Lighting System to Scare Away Lions.
Lion lights are flashing lights set up around a perimeter facing outwards; which are used to scare away lions. The lion lights were devised by Maasai Richard Turere to prevent night attacks by lions on his family’s cattle herd, which was in Kitengela on the unfenced south side of Nairobi National Park, in Kenya.
These types of attacks often lead to the hunting and killing of the lions, which are endangered.
When Richard Turere was 9 he tried kerosene lamps and scarecrows but these proved not to work, but he noticed that the lions did not attack when people were present, and he theorised that they were deterred by moving torchlight. Therefore, Turere placed LED lights around the perimeter of his family’s cow shed, connected them to vehicle indicator flashers, and powered the system from car batteries charged by a solar panel.
The lion attacks ceased and soon neighbours were asking for him to set up similar systems around their farms. The cattle were also calmer because the lights meant that they could see the land around was safe. Based on this invention, Turere won a scholarship to Brookhouse School. Although originally intended for lions, lion lights may also work for other predators such as leopards and cheetahs.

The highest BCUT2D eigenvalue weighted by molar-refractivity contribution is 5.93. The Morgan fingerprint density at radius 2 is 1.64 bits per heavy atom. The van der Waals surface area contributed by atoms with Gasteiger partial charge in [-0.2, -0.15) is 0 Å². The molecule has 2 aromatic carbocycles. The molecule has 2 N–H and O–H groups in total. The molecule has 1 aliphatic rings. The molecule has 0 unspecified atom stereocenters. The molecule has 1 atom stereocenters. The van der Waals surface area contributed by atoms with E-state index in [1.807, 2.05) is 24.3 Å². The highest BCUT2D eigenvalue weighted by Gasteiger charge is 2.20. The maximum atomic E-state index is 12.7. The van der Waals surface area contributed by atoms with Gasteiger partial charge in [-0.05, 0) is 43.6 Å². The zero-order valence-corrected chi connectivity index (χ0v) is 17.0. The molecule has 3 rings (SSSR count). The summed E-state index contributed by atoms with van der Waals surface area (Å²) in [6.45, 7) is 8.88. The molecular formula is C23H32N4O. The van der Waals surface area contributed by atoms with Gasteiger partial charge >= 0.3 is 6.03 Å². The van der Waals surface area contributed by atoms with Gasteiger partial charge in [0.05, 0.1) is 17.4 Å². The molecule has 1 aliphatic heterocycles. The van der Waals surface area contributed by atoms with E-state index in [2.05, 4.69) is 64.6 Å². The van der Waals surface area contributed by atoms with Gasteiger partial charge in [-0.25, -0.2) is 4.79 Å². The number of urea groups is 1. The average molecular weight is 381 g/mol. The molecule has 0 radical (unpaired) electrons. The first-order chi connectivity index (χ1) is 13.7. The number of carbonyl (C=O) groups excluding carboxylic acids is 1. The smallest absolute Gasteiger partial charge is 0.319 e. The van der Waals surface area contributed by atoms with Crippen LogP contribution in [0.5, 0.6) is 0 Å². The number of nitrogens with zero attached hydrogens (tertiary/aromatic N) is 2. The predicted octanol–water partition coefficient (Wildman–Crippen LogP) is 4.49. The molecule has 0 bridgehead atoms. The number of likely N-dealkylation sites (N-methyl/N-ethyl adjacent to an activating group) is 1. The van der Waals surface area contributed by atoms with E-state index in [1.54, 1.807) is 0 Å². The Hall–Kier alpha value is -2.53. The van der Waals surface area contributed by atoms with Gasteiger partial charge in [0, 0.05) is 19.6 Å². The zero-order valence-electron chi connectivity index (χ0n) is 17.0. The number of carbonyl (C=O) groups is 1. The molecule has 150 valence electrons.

Mpesa Mobile Money Transfer.
The name of the student who invented Mpesa, or at least by his own right, is Nyagaka Anyona Ouko. The certificate of copyright he presented as evidence dates back to 2012; by then Mpesa was a force to reckon in the Kenyan economy. Ouko also claims that other Kenyans contributed to the founding of Mpesa.
M-PESA is a mobile-payment service, developed by Kenya’s largest mobile-network operator, Safaricom. Launched in 2007, M-PESA was originally developed to allow for payments on micro loans to be easily collected. However, it was found that M-PESA users were using the service to transfer money to one other, in addition.
Unique Kenyan Jewelry and Décor Items.
These include kiondos and kikapus (baskets). There are also glass work, bead work, and sandstone carvings unique to Kenya. These artifacts are very original and make great décor items in different homes across the globe.
The Beautiful and Timeless Kikoy Fabric.
A kikoi is a traditional rectangle of woven cloth originating from Africa. Considered a part of Swahili culture, the kikoi is mostly worn by the Maasai and Kikuyu men of Kenya as well as men from Tanzania and Zanzibar. It is most commonly viewed a type of sarong.
The kikoi emerged from cultural exchange between East Africans and their trading partners from nations like Oman centuries ago. In 1987, model Iman Abdul Majjid introduced kikois to the American market with distribution by the Echo Design Group. The garment remains a popular souvenir for tourists visiting Kenya.